Ken Davidian asks which parts of NASA they're working with. Langley propulsion, Marshall and another that I missed. Ken wants to make the point that NASA is not a monolith, and Jeff strongly agrees (says that even a center isn't one). We have to consider that NASA seems to be seriously considering putting an entrepreneurial company on the critical path of a safety-critical system for their flagship program. If someone had told him that they would do this two years ago, he would have thought they were smoking something.

Asked about differences between NASA and Air Force. Answer: each customer has their own idiosyncracies and challenges. No one shows up at the door with a big pile of money and says "call me when it's done."

Has some comments on policy, because leaving and will miss policy discussion later. ITAR sucks, but reminds of Jerry's comment about "building a golden bridge." National security is critical: we live in a dangerous world. It is essential that US maintain technical advantage over our adversaries. ITAR is not currently doing that, it slows us down, and does nothing to hurt our adversaries. Alternative approach is to provide a new system that offers the State Department as they have right now, but will actually work. (Devil's in the details, of course).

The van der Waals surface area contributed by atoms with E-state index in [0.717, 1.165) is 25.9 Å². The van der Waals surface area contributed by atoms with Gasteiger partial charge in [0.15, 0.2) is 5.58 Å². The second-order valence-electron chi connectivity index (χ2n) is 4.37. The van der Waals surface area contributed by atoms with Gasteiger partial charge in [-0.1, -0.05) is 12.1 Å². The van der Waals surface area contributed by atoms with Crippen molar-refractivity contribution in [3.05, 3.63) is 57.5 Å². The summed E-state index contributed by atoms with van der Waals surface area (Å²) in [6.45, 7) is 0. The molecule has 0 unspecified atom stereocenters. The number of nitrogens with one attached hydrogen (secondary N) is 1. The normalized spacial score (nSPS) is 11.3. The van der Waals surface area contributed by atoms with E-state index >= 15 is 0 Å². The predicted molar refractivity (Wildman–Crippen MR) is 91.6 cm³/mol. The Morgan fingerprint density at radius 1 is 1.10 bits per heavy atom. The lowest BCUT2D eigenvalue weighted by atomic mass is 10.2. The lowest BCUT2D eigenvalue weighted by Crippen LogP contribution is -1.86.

Second issue: what do we want NASA to be. Doesn't know, but he does know what we want NACA to be. We want it to be existing: dual-use technologies of value to government and private sector. NASA is out, out, out of that business. The entire office that they used to work with on advanced technology is gone. Over turning ever couch cushion called "research" and pulling it out to feed the monster. Air Force and DARPA developing space technologies, but not necessarily dual use. No conscious decision to get out of the civil space R&D business, but that's where we are, and Congress has never actually been confronted with that choice. It's our job as constituents to make the choices clear. Retask NASA with that job, retask someone else with it, or create a new entity, but someone should be doing it, and Congress should be made explicitly aware that this has happened.

Jerry Pournelle pointing out that this situation won't pertain forever--someone will figure out that we're doing no long-term technology planning, and we'll have more leverage if we know where we want to go, and can get them thinking about it early. Jeff points out that Congress does push back on a piecemeal basis (e.g., aeronautics) but not as part of any grand strategy of concern.

Talk over. Ken Davidian next.

Posted by Rand Simberg at March 24, 2007 09:34 AM
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But will this finally prove that private space ventures can be profitable or will it be viewed as an anomaly?

Posted by Steve at March 24, 2007 09:50 AM